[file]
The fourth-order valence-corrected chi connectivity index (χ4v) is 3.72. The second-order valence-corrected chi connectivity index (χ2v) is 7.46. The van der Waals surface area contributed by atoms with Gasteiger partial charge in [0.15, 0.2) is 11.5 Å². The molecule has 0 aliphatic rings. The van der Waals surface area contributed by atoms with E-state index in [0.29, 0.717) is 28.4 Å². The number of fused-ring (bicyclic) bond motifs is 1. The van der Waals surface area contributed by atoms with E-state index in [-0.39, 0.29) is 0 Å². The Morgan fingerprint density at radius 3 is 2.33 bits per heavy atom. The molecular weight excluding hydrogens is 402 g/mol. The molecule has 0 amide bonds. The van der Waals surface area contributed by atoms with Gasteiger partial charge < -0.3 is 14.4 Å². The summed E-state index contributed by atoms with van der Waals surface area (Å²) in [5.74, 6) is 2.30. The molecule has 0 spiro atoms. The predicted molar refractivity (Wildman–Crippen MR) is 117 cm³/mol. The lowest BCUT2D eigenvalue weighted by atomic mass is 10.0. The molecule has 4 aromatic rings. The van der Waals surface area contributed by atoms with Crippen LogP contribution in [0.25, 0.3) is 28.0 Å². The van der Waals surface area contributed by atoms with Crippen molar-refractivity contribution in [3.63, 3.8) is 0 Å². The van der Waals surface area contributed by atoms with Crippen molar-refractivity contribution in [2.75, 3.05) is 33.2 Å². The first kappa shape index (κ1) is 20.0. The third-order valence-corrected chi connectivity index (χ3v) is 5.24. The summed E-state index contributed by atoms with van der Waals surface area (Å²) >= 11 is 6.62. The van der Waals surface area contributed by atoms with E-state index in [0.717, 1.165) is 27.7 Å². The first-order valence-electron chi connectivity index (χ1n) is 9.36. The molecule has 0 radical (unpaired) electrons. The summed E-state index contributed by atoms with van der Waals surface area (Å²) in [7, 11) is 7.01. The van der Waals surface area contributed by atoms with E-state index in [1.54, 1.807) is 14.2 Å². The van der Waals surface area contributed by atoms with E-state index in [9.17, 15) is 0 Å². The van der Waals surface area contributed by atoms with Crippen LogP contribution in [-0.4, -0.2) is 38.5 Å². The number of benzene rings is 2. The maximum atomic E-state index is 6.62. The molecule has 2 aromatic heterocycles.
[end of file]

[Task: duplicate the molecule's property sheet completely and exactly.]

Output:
The fourth-order valence-corrected chi connectivity index (χ4v) is 3.72. The second-order valence-corrected chi connectivity index (χ2v) is 7.46. The van der Waals surface area contributed by atoms with Gasteiger partial charge in [0.15, 0.2) is 11.5 Å². The molecule has 0 aliphatic rings. The van der Waals surface area contributed by atoms with E-state index in [0.29, 0.717) is 28.4 Å². The number of fused-ring (bicyclic) bond motifs is 1. The van der Waals surface area contributed by atoms with E-state index in [-0.39, 0.29) is 0 Å². The Morgan fingerprint density at radius 3 is 2.33 bits per heavy atom. The molecular weight excluding hydrogens is 402 g/mol. The molecule has 0 amide bonds. The van der Waals surface area contributed by atoms with Gasteiger partial charge < -0.3 is 14.4 Å². The summed E-state index contributed by atoms with van der Waals surface area (Å²) in [5.74, 6) is 2.30. The molecule has 0 spiro atoms. The predicted molar refractivity (Wildman–Crippen MR) is 117 cm³/mol. The lowest BCUT2D eigenvalue weighted by atomic mass is 10.0. The molecule has 4 aromatic rings. The van der Waals surface area contributed by atoms with Crippen LogP contribution in [0.25, 0.3) is 28.0 Å². The van der Waals surface area contributed by atoms with Crippen molar-refractivity contribution in [3.63, 3.8) is 0 Å². The van der Waals surface area contributed by atoms with Crippen molar-refractivity contribution in [2.75, 3.05) is 33.2 Å². The first kappa shape index (κ1) is 20.0. The third-order valence-corrected chi connectivity index (χ3v) is 5.24. The summed E-state index contributed by atoms with van der Waals surface area (Å²) >= 11 is 6.62. The van der Waals surface area contributed by atoms with E-state index in [0.717, 1.165) is 27.7 Å². The first-order valence-electron chi connectivity index (χ1n) is 9.36. The molecule has 0 radical (unpaired) electrons. The summed E-state index contributed by atoms with van der Waals surface area (Å²) in [7, 11) is 7.01. The van der Waals surface area contributed by atoms with E-state index in [1.54, 1.807) is 14.2 Å². The van der Waals surface area contributed by atoms with E-state index in [9.17, 15) is 0 Å². The van der Waals surface area contributed by atoms with Crippen LogP contribution in [-0.4, -0.2) is 38.5 Å². The number of benzene rings is 2. The maximum atomic E-state index is 6.62. The molecule has 2 aromatic heterocycles.